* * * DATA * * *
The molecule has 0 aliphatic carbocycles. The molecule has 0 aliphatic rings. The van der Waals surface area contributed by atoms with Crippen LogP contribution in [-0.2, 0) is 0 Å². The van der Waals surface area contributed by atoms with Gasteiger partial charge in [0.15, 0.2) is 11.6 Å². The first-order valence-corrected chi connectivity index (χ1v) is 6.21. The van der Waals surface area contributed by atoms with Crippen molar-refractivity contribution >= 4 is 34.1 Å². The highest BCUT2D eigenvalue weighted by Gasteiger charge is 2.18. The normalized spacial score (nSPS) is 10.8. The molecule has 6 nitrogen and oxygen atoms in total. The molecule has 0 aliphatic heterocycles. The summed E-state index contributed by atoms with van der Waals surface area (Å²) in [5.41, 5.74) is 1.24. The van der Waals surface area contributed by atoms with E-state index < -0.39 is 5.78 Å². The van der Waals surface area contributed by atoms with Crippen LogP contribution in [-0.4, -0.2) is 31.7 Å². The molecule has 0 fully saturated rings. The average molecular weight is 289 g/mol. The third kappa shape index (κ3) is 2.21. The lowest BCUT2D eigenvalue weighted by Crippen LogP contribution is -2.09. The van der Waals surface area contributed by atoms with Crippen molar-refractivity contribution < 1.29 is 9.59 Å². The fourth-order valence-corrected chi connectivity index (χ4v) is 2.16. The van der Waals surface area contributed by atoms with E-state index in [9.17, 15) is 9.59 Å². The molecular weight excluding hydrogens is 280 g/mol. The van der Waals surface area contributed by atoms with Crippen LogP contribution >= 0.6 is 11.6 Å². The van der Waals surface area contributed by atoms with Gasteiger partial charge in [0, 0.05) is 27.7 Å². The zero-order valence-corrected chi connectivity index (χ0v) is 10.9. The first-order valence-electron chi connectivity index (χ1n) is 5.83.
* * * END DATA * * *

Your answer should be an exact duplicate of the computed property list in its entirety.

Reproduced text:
The molecule has 0 aliphatic carbocycles. The molecule has 0 aliphatic rings. The van der Waals surface area contributed by atoms with Crippen LogP contribution in [-0.2, 0) is 0 Å². The van der Waals surface area contributed by atoms with Gasteiger partial charge in [0.15, 0.2) is 11.6 Å². The first-order valence-corrected chi connectivity index (χ1v) is 6.21. The van der Waals surface area contributed by atoms with Crippen molar-refractivity contribution >= 4 is 34.1 Å². The highest BCUT2D eigenvalue weighted by Gasteiger charge is 2.18. The normalized spacial score (nSPS) is 10.8. The molecule has 6 nitrogen and oxygen atoms in total. The molecule has 0 aliphatic heterocycles. The summed E-state index contributed by atoms with van der Waals surface area (Å²) in [5.41, 5.74) is 1.24. The van der Waals surface area contributed by atoms with E-state index < -0.39 is 5.78 Å². The van der Waals surface area contributed by atoms with Crippen LogP contribution in [-0.4, -0.2) is 31.7 Å². The molecule has 0 fully saturated rings. The average molecular weight is 289 g/mol. The third kappa shape index (κ3) is 2.21. The lowest BCUT2D eigenvalue weighted by Crippen LogP contribution is -2.09. The van der Waals surface area contributed by atoms with Crippen molar-refractivity contribution < 1.29 is 9.59 Å². The fourth-order valence-corrected chi connectivity index (χ4v) is 2.16. The van der Waals surface area contributed by atoms with E-state index in [9.17, 15) is 9.59 Å². The molecular weight excluding hydrogens is 280 g/mol. The van der Waals surface area contributed by atoms with Crippen LogP contribution >= 0.6 is 11.6 Å². The van der Waals surface area contributed by atoms with Gasteiger partial charge in [0, 0.05) is 27.7 Å². The zero-order valence-corrected chi connectivity index (χ0v) is 10.9. The first-order valence-electron chi connectivity index (χ1n) is 5.83.